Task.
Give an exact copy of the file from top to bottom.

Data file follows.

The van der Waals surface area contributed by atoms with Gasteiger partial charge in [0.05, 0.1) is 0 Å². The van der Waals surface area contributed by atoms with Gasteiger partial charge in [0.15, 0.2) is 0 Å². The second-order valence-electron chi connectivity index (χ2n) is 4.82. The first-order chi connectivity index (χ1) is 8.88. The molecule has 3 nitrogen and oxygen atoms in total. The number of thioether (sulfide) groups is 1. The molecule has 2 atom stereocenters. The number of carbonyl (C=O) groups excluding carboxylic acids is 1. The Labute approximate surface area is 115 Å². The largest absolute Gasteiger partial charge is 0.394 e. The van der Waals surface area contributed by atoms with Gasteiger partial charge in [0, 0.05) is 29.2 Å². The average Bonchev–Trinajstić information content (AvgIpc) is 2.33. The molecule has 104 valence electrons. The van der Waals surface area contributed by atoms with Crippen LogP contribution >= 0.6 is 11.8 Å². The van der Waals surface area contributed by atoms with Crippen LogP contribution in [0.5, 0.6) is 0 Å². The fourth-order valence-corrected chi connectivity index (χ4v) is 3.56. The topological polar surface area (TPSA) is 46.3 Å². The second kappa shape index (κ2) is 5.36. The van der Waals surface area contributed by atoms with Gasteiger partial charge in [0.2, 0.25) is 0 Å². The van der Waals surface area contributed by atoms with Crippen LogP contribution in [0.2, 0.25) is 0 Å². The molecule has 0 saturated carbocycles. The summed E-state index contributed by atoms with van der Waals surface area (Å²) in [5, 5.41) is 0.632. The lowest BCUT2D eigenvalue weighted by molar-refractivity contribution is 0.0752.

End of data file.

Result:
The van der Waals surface area contributed by atoms with Gasteiger partial charge in [0.05, 0.1) is 0 Å². The van der Waals surface area contributed by atoms with Gasteiger partial charge in [0.15, 0.2) is 0 Å². The second-order valence-electron chi connectivity index (χ2n) is 4.82. The first-order chi connectivity index (χ1) is 8.88. The molecule has 3 nitrogen and oxygen atoms in total. The number of thioether (sulfide) groups is 1. The molecule has 2 atom stereocenters. The number of carbonyl (C=O) groups excluding carboxylic acids is 1. The Labute approximate surface area is 115 Å². The largest absolute Gasteiger partial charge is 0.394 e. The van der Waals surface area contributed by atoms with Gasteiger partial charge in [0, 0.05) is 29.2 Å². The average Bonchev–Trinajstić information content (AvgIpc) is 2.33. The molecule has 104 valence electrons. The van der Waals surface area contributed by atoms with Crippen LogP contribution >= 0.6 is 11.8 Å². The van der Waals surface area contributed by atoms with Crippen LogP contribution in [0.5, 0.6) is 0 Å². The fourth-order valence-corrected chi connectivity index (χ4v) is 3.56. The topological polar surface area (TPSA) is 46.3 Å². The second kappa shape index (κ2) is 5.36. The van der Waals surface area contributed by atoms with Gasteiger partial charge in [0.2, 0.25) is 0 Å². The van der Waals surface area contributed by atoms with Crippen LogP contribution in [0.2, 0.25) is 0 Å². The molecule has 0 saturated carbocycles. The summed E-state index contributed by atoms with van der Waals surface area (Å²) in [5, 5.41) is 0.632. The lowest BCUT2D eigenvalue weighted by molar-refractivity contribution is 0.0752.